By mid September 2002, the Iraqi brigadier-general stressed the rôle of Iraq’s eight Republican Guard divisions — Baghdad, Hammurabi, Nebuchadnezzar, Allah-hu-Akbar, Adnan, an-Nida, al-Fath al-Mubin, and al-Madina al-Munawwarah — in both offensive and defensive operations. Under Qusay’s personal command, these divisions shift between protecting the Administration in two force-groupings north and south of Baghdad to spearheading the onslaught on Israel via Jordan and Syria as the élite core of Qusay’s al-Quds Forces. Under the latest adaptation of Iraq’s contingency plans, as disclosed by the general, all or most of the eight Republican Guard divisions would join the five to six regular divisions and an assortment of special operations and irregular/terrorist forces already comprising the al-Quds Force to form a formidable assault grouping to take on Israel via Syria and Jordan.
To wage this war, Saddam established a special High Command under the direct command of himself and his son, Qusay. The key members of this High Command are Abd-al-Tawwab al-Mulla Huwaysh; Uday Saddam Hussein, supervisor of Saddam’s Fedayeen; Staff General Sultan Hashim Ahmad, Minister of Defense; Muyassar Raja Shalah, Minister of Industry and Minerals; Dr Fadil Muslim al-Janabi, Head of the Atomic Energy Organization, Staff Lt.-Gen. Muzahim Sab al-Hassan, Commander of the Air Defense; Staff Lt.-Gen. Hamid Raja Shilah, Commander of the Air Force; and Staff Maj.-Gen. Kamil Ismail Mahmud, Dean of the Military Engineering College. According to Iraqi senior officials, Saddam’s High Command also includes several “specialized mujahedin and fighters” with unique skills and responsibilities. Saddam is understood to intend to rely on this High Command for the conduct of offensive operations both in the context of a regional war against Israel and preemptive strikes in the Persian Gulf area in connection with the US preparations for the attack on Iraq.
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In case it would be impossible, or inadvisable, launch a war against Israel, Baghdad devised a comprehensive multiple-layered defense plan with the assistance of US-educated Egyptian senior officers, most of whom were recently retired. It is a pragmatic plan, assuming the gradual capture of most of Iraq’s cities and the destruction of its known military infrastructure. To reduce the pace of collapse, Iraq mobilized in mid-July 2002 the “Saddam’s Fedayeen” force, a 35,000-strong praetorian guard comprised solely of Saddam’s own Tikrit tribe under the command of Saddam’s other son, Uday. This “martyrs” force serves the Administration’s last resort defenses as well as the primary instrument of purging the ranks of the defense establishment of traitors. The martyrs’ activation signaled Saddam’s resolve to forestall any possible cooperation between elements of the Iraqi Army and the US-sponsored Iraqi opposition.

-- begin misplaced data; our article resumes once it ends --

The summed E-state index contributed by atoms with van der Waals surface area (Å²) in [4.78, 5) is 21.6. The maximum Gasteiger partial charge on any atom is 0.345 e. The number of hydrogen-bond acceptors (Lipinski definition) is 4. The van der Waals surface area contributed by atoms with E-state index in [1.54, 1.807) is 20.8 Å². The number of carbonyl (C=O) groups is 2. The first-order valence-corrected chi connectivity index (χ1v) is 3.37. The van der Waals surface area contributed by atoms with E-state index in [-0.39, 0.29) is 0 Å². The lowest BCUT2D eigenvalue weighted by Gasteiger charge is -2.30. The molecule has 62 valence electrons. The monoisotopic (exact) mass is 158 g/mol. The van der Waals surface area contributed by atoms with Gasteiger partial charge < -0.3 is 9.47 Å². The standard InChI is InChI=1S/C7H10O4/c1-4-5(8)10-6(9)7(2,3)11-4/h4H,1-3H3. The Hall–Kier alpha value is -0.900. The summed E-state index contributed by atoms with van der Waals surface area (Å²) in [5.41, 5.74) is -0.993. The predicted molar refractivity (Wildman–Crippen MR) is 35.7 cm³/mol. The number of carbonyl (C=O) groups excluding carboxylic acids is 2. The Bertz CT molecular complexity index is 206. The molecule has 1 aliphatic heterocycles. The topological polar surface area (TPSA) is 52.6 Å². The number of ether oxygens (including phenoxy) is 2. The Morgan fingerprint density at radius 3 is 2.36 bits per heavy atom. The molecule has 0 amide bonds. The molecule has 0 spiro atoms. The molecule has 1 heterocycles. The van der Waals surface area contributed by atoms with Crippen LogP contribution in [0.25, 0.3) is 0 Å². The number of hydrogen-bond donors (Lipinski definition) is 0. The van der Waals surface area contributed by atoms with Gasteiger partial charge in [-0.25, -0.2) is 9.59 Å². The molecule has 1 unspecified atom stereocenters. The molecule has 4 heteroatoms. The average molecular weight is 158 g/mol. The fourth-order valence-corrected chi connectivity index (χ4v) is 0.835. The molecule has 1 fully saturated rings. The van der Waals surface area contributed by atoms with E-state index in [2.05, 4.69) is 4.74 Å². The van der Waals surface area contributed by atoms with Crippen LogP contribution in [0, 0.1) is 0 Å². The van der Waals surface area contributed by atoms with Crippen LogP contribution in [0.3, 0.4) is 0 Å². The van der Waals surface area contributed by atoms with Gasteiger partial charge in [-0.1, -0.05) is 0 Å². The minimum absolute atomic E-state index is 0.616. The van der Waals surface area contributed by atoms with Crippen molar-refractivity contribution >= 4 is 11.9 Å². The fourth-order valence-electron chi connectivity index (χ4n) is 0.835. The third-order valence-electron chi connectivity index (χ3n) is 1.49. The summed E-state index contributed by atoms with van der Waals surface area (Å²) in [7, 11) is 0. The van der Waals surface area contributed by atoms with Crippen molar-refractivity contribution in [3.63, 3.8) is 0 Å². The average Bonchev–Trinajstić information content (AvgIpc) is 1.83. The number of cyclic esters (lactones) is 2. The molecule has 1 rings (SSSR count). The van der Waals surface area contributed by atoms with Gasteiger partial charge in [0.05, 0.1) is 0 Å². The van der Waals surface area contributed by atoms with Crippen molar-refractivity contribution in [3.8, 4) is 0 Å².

In early October 2002, senior Arab officials in contact with Baghdad noted that Saddam’s defensive plans “proceeded from the possibility of a quick military defeat for the Iraqi regular forces, the fall of major cities in the north and the south, and even the surrender of scores of military barracks and divisions and the desertion of thousands of soldiers”. They explained that Baghdad’s working assumption is that “the US invasion would take place at any time and would be aimed at Saddam personally, his family, and the narrow ruling circle around him.” Saddam is convinced, they elaborated, that “the sole victory, which he could achieve and defeat Bush with, is staying alive and preventing the US forces or their military and civilian Iraqi collaborators from achieving the aim of arresting or assassinating him, even if they succeeded in occupying Baghdad and appointing a bogus ‘Iraqi Karzai’”. The essence of the Iraqi defensive plans would be to facilitate Saddam’s “victory” irrespective of the price Iraq would have to pay.
The outer layer of the defense plan relies on the Iraqi regular Army and civilians recruited into the al-Quds militias. Baghdad is boasting seven-million volunteers in these militias. The defensive effort is divided into two distinct zones in northern and southern Iraq. In the north, the defense zone is very shallow and covers the area between the Kurdish-controlled areas and the forward positions of the Republican Guard forces. The objective of these defense lines is to buy time for the Republican Guard. In the south, the forward defense zone covers the entire Shi’ite inhabited area from the border with Kuwait and Saudi Arabia all the way to the Republican Guard positions just south of Baghdad.